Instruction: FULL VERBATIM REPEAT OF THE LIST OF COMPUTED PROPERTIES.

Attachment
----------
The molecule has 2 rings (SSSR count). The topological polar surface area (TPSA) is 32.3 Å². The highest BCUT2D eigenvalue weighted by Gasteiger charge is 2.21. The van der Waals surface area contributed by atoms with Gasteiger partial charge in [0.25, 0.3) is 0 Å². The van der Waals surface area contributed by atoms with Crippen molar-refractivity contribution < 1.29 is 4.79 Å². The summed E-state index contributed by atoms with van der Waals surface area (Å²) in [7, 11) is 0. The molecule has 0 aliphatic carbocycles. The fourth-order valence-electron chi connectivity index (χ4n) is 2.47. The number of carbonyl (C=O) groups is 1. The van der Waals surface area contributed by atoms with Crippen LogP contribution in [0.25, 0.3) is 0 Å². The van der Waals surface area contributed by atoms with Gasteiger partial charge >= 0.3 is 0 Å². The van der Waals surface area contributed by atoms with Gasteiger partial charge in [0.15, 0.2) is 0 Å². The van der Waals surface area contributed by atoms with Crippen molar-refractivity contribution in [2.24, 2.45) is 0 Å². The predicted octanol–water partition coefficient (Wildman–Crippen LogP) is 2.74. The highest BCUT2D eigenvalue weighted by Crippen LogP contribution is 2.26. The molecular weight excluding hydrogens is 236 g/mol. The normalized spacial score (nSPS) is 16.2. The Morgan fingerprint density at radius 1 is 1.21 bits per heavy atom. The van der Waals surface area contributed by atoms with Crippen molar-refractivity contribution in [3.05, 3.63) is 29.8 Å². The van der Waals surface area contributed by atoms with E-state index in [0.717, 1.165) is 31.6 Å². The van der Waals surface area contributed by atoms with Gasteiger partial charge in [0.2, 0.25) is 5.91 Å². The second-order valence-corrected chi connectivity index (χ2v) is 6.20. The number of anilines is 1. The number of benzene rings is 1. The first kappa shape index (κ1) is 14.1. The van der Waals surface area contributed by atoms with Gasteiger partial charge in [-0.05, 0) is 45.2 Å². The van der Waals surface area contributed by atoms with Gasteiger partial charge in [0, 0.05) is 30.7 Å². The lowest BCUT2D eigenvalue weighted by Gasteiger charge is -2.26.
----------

The molecule has 2 rings (SSSR count). The topological polar surface area (TPSA) is 32.3 Å². The highest BCUT2D eigenvalue weighted by Gasteiger charge is 2.21. The van der Waals surface area contributed by atoms with Gasteiger partial charge in [0.25, 0.3) is 0 Å². The van der Waals surface area contributed by atoms with Crippen molar-refractivity contribution < 1.29 is 4.79 Å². The summed E-state index contributed by atoms with van der Waals surface area (Å²) in [7, 11) is 0. The molecule has 0 aliphatic carbocycles. The fourth-order valence-electron chi connectivity index (χ4n) is 2.47. The number of carbonyl (C=O) groups is 1. The van der Waals surface area contributed by atoms with Crippen LogP contribution in [0.25, 0.3) is 0 Å². The van der Waals surface area contributed by atoms with Gasteiger partial charge >= 0.3 is 0 Å². The van der Waals surface area contributed by atoms with Gasteiger partial charge in [0.15, 0.2) is 0 Å². The van der Waals surface area contributed by atoms with Crippen molar-refractivity contribution in [2.24, 2.45) is 0 Å². The predicted octanol–water partition coefficient (Wildman–Crippen LogP) is 2.74. The highest BCUT2D eigenvalue weighted by Crippen LogP contribution is 2.26. The molecular weight excluding hydrogens is 236 g/mol. The normalized spacial score (nSPS) is 16.2. The Morgan fingerprint density at radius 1 is 1.21 bits per heavy atom. The van der Waals surface area contributed by atoms with Crippen molar-refractivity contribution in [3.05, 3.63) is 29.8 Å². The van der Waals surface area contributed by atoms with E-state index in [0.717, 1.165) is 31.6 Å². The van der Waals surface area contributed by atoms with Gasteiger partial charge in [0.2, 0.25) is 5.91 Å². The second-order valence-corrected chi connectivity index (χ2v) is 6.20. The number of anilines is 1. The number of benzene rings is 1. The first kappa shape index (κ1) is 14.1. The van der Waals surface area contributed by atoms with Gasteiger partial charge in [-0.05, 0) is 45.2 Å². The van der Waals surface area contributed by atoms with Gasteiger partial charge in [0, 0.05) is 30.7 Å². The lowest BCUT2D eigenvalue weighted by Gasteiger charge is -2.26.